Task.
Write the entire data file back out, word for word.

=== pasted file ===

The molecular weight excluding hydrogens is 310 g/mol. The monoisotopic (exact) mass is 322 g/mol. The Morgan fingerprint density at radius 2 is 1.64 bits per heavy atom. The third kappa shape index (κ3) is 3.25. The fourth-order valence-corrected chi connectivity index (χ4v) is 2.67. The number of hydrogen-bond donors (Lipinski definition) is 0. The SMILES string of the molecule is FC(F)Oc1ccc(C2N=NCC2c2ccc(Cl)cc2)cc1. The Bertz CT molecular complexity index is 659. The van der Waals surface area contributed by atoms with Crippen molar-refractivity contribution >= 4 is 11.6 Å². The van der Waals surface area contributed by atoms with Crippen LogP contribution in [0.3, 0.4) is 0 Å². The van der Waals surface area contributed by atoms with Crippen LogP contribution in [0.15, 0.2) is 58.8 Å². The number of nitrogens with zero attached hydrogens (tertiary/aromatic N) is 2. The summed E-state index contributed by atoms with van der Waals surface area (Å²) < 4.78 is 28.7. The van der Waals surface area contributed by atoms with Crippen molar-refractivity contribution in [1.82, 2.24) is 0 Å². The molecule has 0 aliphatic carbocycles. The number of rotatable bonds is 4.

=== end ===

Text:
The molecular weight excluding hydrogens is 310 g/mol. The monoisotopic (exact) mass is 322 g/mol. The Morgan fingerprint density at radius 2 is 1.64 bits per heavy atom. The third kappa shape index (κ3) is 3.25. The fourth-order valence-corrected chi connectivity index (χ4v) is 2.67. The number of hydrogen-bond donors (Lipinski definition) is 0. The SMILES string of the molecule is FC(F)Oc1ccc(C2N=NCC2c2ccc(Cl)cc2)cc1. The Bertz CT molecular complexity index is 659. The van der Waals surface area contributed by atoms with Crippen molar-refractivity contribution >= 4 is 11.6 Å². The van der Waals surface area contributed by atoms with Crippen LogP contribution in [0.3, 0.4) is 0 Å². The van der Waals surface area contributed by atoms with Crippen LogP contribution in [0.15, 0.2) is 58.8 Å². The number of nitrogens with zero attached hydrogens (tertiary/aromatic N) is 2. The summed E-state index contributed by atoms with van der Waals surface area (Å²) < 4.78 is 28.7. The van der Waals surface area contributed by atoms with Crippen molar-refractivity contribution in [1.82, 2.24) is 0 Å². The molecule has 0 aliphatic carbocycles. The number of rotatable bonds is 4.